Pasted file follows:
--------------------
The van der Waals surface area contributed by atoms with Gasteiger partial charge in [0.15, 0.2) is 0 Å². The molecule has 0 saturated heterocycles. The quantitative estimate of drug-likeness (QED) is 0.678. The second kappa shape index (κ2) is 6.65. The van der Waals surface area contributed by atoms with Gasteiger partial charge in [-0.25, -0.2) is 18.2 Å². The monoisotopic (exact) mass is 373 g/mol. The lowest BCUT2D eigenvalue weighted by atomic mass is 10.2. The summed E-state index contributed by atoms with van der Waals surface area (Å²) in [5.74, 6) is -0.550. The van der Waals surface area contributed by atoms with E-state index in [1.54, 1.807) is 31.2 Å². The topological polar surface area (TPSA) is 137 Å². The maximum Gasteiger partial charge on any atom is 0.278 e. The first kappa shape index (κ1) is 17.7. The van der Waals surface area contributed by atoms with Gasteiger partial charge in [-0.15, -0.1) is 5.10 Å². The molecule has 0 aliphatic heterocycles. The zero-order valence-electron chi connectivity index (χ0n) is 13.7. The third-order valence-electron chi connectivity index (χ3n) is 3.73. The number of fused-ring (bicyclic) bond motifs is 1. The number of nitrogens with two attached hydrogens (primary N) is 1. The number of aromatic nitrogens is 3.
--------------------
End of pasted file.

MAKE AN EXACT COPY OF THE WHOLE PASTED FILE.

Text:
The van der Waals surface area contributed by atoms with Gasteiger partial charge in [0.15, 0.2) is 0 Å². The molecule has 0 saturated heterocycles. The quantitative estimate of drug-likeness (QED) is 0.678. The second kappa shape index (κ2) is 6.65. The van der Waals surface area contributed by atoms with Gasteiger partial charge in [-0.25, -0.2) is 18.2 Å². The monoisotopic (exact) mass is 373 g/mol. The lowest BCUT2D eigenvalue weighted by atomic mass is 10.2. The summed E-state index contributed by atoms with van der Waals surface area (Å²) in [5.74, 6) is -0.550. The van der Waals surface area contributed by atoms with E-state index in [1.54, 1.807) is 31.2 Å². The topological polar surface area (TPSA) is 137 Å². The maximum Gasteiger partial charge on any atom is 0.278 e. The first kappa shape index (κ1) is 17.7. The van der Waals surface area contributed by atoms with Gasteiger partial charge in [-0.15, -0.1) is 5.10 Å². The molecule has 0 aliphatic heterocycles. The zero-order valence-electron chi connectivity index (χ0n) is 13.7. The third-order valence-electron chi connectivity index (χ3n) is 3.73. The number of fused-ring (bicyclic) bond motifs is 1. The number of nitrogens with two attached hydrogens (primary N) is 1. The number of aromatic nitrogens is 3.